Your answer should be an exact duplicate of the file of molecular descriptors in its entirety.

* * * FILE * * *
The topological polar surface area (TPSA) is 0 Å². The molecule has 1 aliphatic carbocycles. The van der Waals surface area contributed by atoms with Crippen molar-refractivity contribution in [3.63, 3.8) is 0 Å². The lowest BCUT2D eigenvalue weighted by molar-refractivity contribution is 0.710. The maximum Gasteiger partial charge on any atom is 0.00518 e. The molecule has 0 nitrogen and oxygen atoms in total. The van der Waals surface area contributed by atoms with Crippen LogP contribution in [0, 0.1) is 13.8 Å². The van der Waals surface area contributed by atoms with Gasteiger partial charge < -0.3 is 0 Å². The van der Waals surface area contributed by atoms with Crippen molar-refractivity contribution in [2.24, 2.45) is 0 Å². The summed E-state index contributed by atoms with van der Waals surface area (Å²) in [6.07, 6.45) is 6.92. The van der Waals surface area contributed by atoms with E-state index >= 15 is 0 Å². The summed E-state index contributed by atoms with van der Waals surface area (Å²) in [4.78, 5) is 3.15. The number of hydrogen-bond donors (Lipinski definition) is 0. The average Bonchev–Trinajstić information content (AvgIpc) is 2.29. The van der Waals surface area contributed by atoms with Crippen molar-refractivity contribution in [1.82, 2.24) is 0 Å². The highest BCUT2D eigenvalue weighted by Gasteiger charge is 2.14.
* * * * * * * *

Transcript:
The topological polar surface area (TPSA) is 0 Å². The molecule has 1 aliphatic carbocycles. The van der Waals surface area contributed by atoms with Crippen molar-refractivity contribution in [3.63, 3.8) is 0 Å². The lowest BCUT2D eigenvalue weighted by molar-refractivity contribution is 0.710. The maximum Gasteiger partial charge on any atom is 0.00518 e. The molecule has 0 nitrogen and oxygen atoms in total. The van der Waals surface area contributed by atoms with Crippen LogP contribution in [0, 0.1) is 13.8 Å². The van der Waals surface area contributed by atoms with Gasteiger partial charge < -0.3 is 0 Å². The van der Waals surface area contributed by atoms with Crippen molar-refractivity contribution in [2.24, 2.45) is 0 Å². The summed E-state index contributed by atoms with van der Waals surface area (Å²) in [6.07, 6.45) is 6.92. The van der Waals surface area contributed by atoms with E-state index >= 15 is 0 Å². The summed E-state index contributed by atoms with van der Waals surface area (Å²) in [4.78, 5) is 3.15. The number of hydrogen-bond donors (Lipinski definition) is 0. The average Bonchev–Trinajstić information content (AvgIpc) is 2.29. The van der Waals surface area contributed by atoms with Crippen molar-refractivity contribution in [1.82, 2.24) is 0 Å². The highest BCUT2D eigenvalue weighted by Gasteiger charge is 2.14.